Recently, my wife and I rediscovered the Dean Martin Show on Youtube. For those of you too young to remember, Dean’s show was one of the most successful variety shows on television, and broadcast “in living color” on NBC on Thursday nights. The show ran for nine seasons (1965 to 1974).
Due to his other entertainment obligations, such as movies, nightclubs and Las Vegas, Martin initially didn’t want to do the show. He demanded an exorbitant salary, refused rehearsals, insisted on a prime time slot, and only showed up on the day the show was taped (which was on Sundays). Surprisingly, NBC agreed to his terms and the show quickly became a favorite in America.
We hadn’t seen the show in many years, but after watching the latest set of reality shows on television, featuring pimple poppers, obese women, hoarders, naked survivalists, and talent shows, I started fishing around Youtube where I came across the Martin show by accident. Since then, we have been slowly going through the catalog of shows and enjoying every minute.
In hindsight, I think the reason for the show’s success was simply due to Martin’s on-screen playfulness, something appreciated by both men and women. In a way, the show was derived from his Rat Pack years in Las Vegas with Frank Sinatra, Sammy Davis, Jr., Peter Lawford, and Joey Bishop, all of which featured bawdy behavior and some rather outstanding entertainment. They were portrayed as “rascals” on the loose, which was carried forward by Martin on his show. Not surprising, Sinatra was a frequent guest on the show.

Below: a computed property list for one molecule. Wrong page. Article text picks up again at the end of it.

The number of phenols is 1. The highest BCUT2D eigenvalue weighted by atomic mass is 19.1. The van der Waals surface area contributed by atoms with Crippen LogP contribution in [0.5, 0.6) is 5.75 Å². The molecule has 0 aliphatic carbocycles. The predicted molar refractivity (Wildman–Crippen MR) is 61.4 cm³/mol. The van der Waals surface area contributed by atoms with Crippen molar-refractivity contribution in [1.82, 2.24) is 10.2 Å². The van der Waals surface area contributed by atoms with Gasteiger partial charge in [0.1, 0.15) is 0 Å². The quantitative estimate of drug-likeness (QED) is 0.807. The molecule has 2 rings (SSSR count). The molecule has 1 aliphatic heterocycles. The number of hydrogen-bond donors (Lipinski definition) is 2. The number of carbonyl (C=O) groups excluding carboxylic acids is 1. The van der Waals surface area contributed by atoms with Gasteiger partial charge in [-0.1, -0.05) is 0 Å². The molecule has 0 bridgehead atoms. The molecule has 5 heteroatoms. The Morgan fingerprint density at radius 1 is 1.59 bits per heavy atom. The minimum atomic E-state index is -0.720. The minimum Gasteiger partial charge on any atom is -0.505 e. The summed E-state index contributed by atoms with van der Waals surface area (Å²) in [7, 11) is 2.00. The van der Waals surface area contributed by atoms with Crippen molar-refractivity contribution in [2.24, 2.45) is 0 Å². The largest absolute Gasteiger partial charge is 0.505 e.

The format of the Rat Pack shows called for the performers to be dressed in black tux and bow tie, which was standard issue back in the Vegas of the 1960’s. Dean carried this dress forward to his own show.
Like many variety shows of the time, it featured singing, dancing, stand-up comedy, skits, and an occasional serious piece. In this way, it was like a vaudeville show from yesteryear offering a plethora of entertainment to suit just about everyone. The list of guests appearing on the Martin show represented a veritable “Who’s Who” of the entertainment world, featuring big name headliners, up-and-comers, and veteran entertainers in the twilight of their careers, all of which Martin had a fondness for.
The show would certainly not be considered politically correct by today’s standards. Martin smoked incessantly, he put on a lovable-drunk shtick (he was actually quite sober), there was ribald humor, and scantily clad dancers a la Las Vegas, all of which would be criticized today as vulgar and sexist. Back then though, it was considered all rather classy and just plain fun; kind of like getting a sneak peak at a Las Vegas show back then.
Today, the music would likely be considered archaic, the humor corny, and the dancing behind the times. Regardless, the show was a delight to watch, which explains why it was popular for so long. It also speaks volumes in terms of how our entertainment culture has evolved over the years. Today, it is a pleasant distraction from the political turmoil of the day.
I’m not sure such a show would succeed today as we seem to be inclined more towards crass reality shows. Besides, there aren’t too many people who could pull off the Martin playfulness, sing well and be loved by the performers appearing on the show. The one exception might be Michael Bublé who has a fine voice and tries to have fun in his specials. If NBC ever approached him to do a similar show, I would recommend he demand an exorbitant salary, refuse rehearsals, insist on a prime time slot and only show up on the day of the show’s taping. Maybe then he could capture the magic of Dean Martin.
Keep the Faith!
Note: All trademarks both marked and unmarked belong to their respective companies.
Tim Bryce is a writer and the Managing Director of M&JB Investment Company (M&JB) of Palm Harbor, Florida and has over 40 years of experience in the management consulting field. He can be reached at firstname.lastname@example.org
For Tim’s columns, see: timbryce.com
Copyright © 2019 by Tim Bryce. All rights reserved.